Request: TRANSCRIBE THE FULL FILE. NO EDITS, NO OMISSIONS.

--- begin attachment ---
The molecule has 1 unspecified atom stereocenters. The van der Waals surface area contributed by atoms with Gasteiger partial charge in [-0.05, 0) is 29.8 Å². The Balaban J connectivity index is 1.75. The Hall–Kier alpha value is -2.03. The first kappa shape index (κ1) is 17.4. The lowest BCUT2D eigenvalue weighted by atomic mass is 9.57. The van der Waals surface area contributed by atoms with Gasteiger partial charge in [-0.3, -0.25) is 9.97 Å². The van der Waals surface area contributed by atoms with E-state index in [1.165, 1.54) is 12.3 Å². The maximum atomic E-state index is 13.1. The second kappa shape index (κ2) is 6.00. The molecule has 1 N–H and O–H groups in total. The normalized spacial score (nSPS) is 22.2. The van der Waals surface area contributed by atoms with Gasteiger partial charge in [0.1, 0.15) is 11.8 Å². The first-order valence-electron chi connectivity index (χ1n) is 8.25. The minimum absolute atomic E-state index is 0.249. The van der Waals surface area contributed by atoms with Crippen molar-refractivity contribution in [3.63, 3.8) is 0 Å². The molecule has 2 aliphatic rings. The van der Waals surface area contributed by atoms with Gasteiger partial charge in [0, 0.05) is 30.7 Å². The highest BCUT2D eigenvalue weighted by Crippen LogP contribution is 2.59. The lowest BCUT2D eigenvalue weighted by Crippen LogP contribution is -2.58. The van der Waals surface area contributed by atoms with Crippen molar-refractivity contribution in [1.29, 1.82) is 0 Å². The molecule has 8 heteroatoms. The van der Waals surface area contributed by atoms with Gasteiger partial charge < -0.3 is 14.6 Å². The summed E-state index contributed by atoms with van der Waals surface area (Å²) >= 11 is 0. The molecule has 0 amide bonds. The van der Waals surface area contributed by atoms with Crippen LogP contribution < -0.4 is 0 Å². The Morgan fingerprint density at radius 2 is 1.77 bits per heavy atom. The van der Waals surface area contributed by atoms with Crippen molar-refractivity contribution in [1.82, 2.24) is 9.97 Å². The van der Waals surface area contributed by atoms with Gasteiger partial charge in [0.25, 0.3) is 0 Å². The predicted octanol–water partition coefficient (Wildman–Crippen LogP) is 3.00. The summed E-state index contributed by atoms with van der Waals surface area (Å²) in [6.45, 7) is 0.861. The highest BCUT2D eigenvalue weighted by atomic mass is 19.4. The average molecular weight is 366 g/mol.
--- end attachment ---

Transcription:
The molecule has 1 unspecified atom stereocenters. The van der Waals surface area contributed by atoms with Gasteiger partial charge in [-0.05, 0) is 29.8 Å². The Balaban J connectivity index is 1.75. The Hall–Kier alpha value is -2.03. The first kappa shape index (κ1) is 17.4. The lowest BCUT2D eigenvalue weighted by atomic mass is 9.57. The van der Waals surface area contributed by atoms with Gasteiger partial charge in [-0.3, -0.25) is 9.97 Å². The van der Waals surface area contributed by atoms with E-state index in [1.165, 1.54) is 12.3 Å². The maximum atomic E-state index is 13.1. The second kappa shape index (κ2) is 6.00. The molecule has 1 N–H and O–H groups in total. The normalized spacial score (nSPS) is 22.2. The van der Waals surface area contributed by atoms with Gasteiger partial charge in [0.1, 0.15) is 11.8 Å². The first-order valence-electron chi connectivity index (χ1n) is 8.25. The minimum absolute atomic E-state index is 0.249. The van der Waals surface area contributed by atoms with Crippen molar-refractivity contribution in [3.63, 3.8) is 0 Å². The molecule has 2 aliphatic rings. The van der Waals surface area contributed by atoms with Gasteiger partial charge in [0, 0.05) is 30.7 Å². The highest BCUT2D eigenvalue weighted by Crippen LogP contribution is 2.59. The lowest BCUT2D eigenvalue weighted by Crippen LogP contribution is -2.58. The van der Waals surface area contributed by atoms with Crippen molar-refractivity contribution in [1.29, 1.82) is 0 Å². The molecule has 8 heteroatoms. The van der Waals surface area contributed by atoms with Gasteiger partial charge < -0.3 is 14.6 Å². The summed E-state index contributed by atoms with van der Waals surface area (Å²) >= 11 is 0. The molecule has 0 amide bonds. The van der Waals surface area contributed by atoms with Crippen LogP contribution < -0.4 is 0 Å². The Morgan fingerprint density at radius 2 is 1.77 bits per heavy atom. The van der Waals surface area contributed by atoms with Crippen molar-refractivity contribution in [1.82, 2.24) is 9.97 Å². The van der Waals surface area contributed by atoms with Gasteiger partial charge in [0.25, 0.3) is 0 Å². The predicted octanol–water partition coefficient (Wildman–Crippen LogP) is 3.00. The summed E-state index contributed by atoms with van der Waals surface area (Å²) in [6.45, 7) is 0.861. The highest BCUT2D eigenvalue weighted by atomic mass is 19.4. The average molecular weight is 366 g/mol.